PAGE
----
Building a Web Presence: Weblogs Are Becoming Essential in School Districts across the Country

Article excerpt

HERE'S THE RECIPE: GIVE teachers and students Weblogs in which to write and publish work for global audiences, add pointers on publishing and communicating safely online, drop in a pinch of collaboration and support by experienced bloggers, and watch what happens.

For fifth-grade students in Georgia, working with education consultant Anne Davis, the result was a group blog called "Blogical Mind" for exchanging ideas on literacy inside and outside classrooms, and individual student blogs on related topics. Examples of the latter include "Eddie's Rainbow of Thought," "Victoria's Dreams of Wonder," and "Mia's Hall of Fame," linked to the collective site and also accessible directly. The blogs are drawing readers throughout the United States and as far away as Australia, and the bloggers are learning the importance of online communities and having a "clickable" presence on the Web.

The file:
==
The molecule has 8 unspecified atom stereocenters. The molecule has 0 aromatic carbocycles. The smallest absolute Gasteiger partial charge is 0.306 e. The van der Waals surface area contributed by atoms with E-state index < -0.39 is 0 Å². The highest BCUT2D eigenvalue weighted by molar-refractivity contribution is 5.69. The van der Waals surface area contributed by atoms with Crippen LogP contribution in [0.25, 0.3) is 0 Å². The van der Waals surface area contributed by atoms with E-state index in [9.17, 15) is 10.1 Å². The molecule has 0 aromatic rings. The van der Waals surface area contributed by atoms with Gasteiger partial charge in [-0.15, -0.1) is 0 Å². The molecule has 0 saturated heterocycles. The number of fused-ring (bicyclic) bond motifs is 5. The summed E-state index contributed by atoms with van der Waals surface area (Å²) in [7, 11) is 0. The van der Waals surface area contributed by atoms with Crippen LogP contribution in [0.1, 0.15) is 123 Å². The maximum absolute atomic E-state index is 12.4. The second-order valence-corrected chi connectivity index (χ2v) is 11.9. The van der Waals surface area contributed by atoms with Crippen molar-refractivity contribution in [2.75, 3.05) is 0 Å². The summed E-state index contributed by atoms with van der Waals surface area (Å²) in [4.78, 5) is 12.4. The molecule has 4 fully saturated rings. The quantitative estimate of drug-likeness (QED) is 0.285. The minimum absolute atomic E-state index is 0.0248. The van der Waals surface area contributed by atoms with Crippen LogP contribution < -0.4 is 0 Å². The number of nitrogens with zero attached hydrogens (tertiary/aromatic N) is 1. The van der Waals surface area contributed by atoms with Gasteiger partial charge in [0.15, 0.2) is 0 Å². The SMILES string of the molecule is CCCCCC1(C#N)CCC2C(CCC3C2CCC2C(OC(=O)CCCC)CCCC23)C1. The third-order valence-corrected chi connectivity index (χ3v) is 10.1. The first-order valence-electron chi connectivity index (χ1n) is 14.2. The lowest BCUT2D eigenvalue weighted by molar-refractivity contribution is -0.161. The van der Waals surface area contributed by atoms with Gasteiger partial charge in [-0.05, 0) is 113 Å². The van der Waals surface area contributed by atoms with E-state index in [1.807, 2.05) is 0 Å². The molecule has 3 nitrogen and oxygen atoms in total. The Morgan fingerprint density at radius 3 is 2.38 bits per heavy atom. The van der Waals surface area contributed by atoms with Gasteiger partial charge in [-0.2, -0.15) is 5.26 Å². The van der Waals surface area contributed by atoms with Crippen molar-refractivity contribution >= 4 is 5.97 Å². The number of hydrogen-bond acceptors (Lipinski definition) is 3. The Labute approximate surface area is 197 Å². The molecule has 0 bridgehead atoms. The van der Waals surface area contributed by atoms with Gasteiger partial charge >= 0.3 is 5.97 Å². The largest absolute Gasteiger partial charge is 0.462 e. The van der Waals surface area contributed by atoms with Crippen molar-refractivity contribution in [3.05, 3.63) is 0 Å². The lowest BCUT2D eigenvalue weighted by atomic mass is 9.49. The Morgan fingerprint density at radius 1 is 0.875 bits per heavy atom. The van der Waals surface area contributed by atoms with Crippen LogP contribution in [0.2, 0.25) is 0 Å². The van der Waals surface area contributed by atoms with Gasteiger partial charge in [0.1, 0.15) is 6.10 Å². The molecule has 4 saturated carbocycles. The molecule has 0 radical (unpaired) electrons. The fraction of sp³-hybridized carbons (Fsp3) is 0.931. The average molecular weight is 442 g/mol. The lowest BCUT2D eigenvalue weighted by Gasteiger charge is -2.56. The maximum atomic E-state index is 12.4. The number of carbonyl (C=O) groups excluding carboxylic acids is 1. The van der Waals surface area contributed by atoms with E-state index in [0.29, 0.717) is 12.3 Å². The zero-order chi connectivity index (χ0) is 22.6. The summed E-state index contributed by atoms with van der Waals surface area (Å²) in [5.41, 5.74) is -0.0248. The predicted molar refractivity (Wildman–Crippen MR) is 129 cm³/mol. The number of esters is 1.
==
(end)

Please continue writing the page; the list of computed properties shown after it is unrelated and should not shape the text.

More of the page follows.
Gaining Access

Unfortunately, many administrators prevent school users from establishing an online presence, fearing that simply being online puts their districts in danger. Many are also influenced by the few but tragic incidents that have involved social networking sites such as MySpace, even though 40 million adolescents are participating in such sites. But while the Internet does indeed carry risks, as does life offline, tens of thousands of students and teachers publish content to the Web daily in safe and ethical ways. For example, students in an AP psychology class in Nashua, N.H., created video projects about sleep disorders and posted them on YouTube; elementary school students in Omaha, Neb., recorded and published podcasts on the school site Radio WillowWeb; and school bloggers in many places are connected to the world and participate in amazing conversations about topics that interest them. All of this comes from having an online presence, and Eddie, Victoria and Mia are learning how to find students and teachers "out there" and are helping others find them. In this new Read/Write Web world, not knowing how to do that limits our students to whatever happens to be within the four walls of the classroom, at the place and time that they are there. …